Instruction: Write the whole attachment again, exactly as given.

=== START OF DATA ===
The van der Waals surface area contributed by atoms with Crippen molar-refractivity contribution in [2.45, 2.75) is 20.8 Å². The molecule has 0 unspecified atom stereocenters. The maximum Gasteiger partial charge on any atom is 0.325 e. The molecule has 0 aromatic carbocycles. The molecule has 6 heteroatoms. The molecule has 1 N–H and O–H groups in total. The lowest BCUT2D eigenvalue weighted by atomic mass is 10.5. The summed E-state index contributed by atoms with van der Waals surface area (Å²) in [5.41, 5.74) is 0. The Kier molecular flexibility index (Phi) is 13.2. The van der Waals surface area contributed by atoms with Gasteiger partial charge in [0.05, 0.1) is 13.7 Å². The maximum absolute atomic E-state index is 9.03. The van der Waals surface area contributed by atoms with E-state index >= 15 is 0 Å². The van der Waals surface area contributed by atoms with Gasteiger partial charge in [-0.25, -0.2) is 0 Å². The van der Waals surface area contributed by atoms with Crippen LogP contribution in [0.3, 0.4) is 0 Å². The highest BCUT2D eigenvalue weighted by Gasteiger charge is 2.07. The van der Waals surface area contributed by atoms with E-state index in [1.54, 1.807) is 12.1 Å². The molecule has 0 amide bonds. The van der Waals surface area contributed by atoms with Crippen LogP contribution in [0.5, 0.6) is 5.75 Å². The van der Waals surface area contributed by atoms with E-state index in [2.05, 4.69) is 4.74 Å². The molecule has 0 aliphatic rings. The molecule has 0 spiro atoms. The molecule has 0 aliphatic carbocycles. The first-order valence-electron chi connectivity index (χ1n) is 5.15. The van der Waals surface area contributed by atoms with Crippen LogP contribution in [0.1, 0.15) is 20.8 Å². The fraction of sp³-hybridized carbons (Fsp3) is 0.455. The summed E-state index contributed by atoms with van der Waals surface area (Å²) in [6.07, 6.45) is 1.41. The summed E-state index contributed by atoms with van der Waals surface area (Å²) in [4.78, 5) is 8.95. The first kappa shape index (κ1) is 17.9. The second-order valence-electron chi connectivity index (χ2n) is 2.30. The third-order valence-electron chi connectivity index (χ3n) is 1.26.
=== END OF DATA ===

The van der Waals surface area contributed by atoms with Crippen molar-refractivity contribution in [2.45, 2.75) is 20.8 Å². The molecule has 0 unspecified atom stereocenters. The maximum Gasteiger partial charge on any atom is 0.325 e. The molecule has 0 aromatic carbocycles. The molecule has 6 heteroatoms. The molecule has 1 N–H and O–H groups in total. The lowest BCUT2D eigenvalue weighted by atomic mass is 10.5. The summed E-state index contributed by atoms with van der Waals surface area (Å²) in [5.41, 5.74) is 0. The Kier molecular flexibility index (Phi) is 13.2. The van der Waals surface area contributed by atoms with Gasteiger partial charge in [0.05, 0.1) is 13.7 Å². The maximum absolute atomic E-state index is 9.03. The van der Waals surface area contributed by atoms with E-state index >= 15 is 0 Å². The van der Waals surface area contributed by atoms with Gasteiger partial charge in [-0.25, -0.2) is 0 Å². The van der Waals surface area contributed by atoms with Crippen LogP contribution in [0.3, 0.4) is 0 Å². The highest BCUT2D eigenvalue weighted by Gasteiger charge is 2.07. The van der Waals surface area contributed by atoms with E-state index in [1.54, 1.807) is 12.1 Å². The molecule has 0 amide bonds. The van der Waals surface area contributed by atoms with Crippen LogP contribution in [0.5, 0.6) is 5.75 Å². The van der Waals surface area contributed by atoms with E-state index in [2.05, 4.69) is 4.74 Å². The molecule has 0 aliphatic rings. The molecule has 0 spiro atoms. The molecule has 0 aliphatic carbocycles. The first-order valence-electron chi connectivity index (χ1n) is 5.15. The van der Waals surface area contributed by atoms with Crippen LogP contribution in [0.1, 0.15) is 20.8 Å². The fraction of sp³-hybridized carbons (Fsp3) is 0.455. The summed E-state index contributed by atoms with van der Waals surface area (Å²) in [6.07, 6.45) is 1.41. The summed E-state index contributed by atoms with van der Waals surface area (Å²) in [4.78, 5) is 8.95. The first kappa shape index (κ1) is 17.9. The second-order valence-electron chi connectivity index (χ2n) is 2.30. The third-order valence-electron chi connectivity index (χ3n) is 1.26.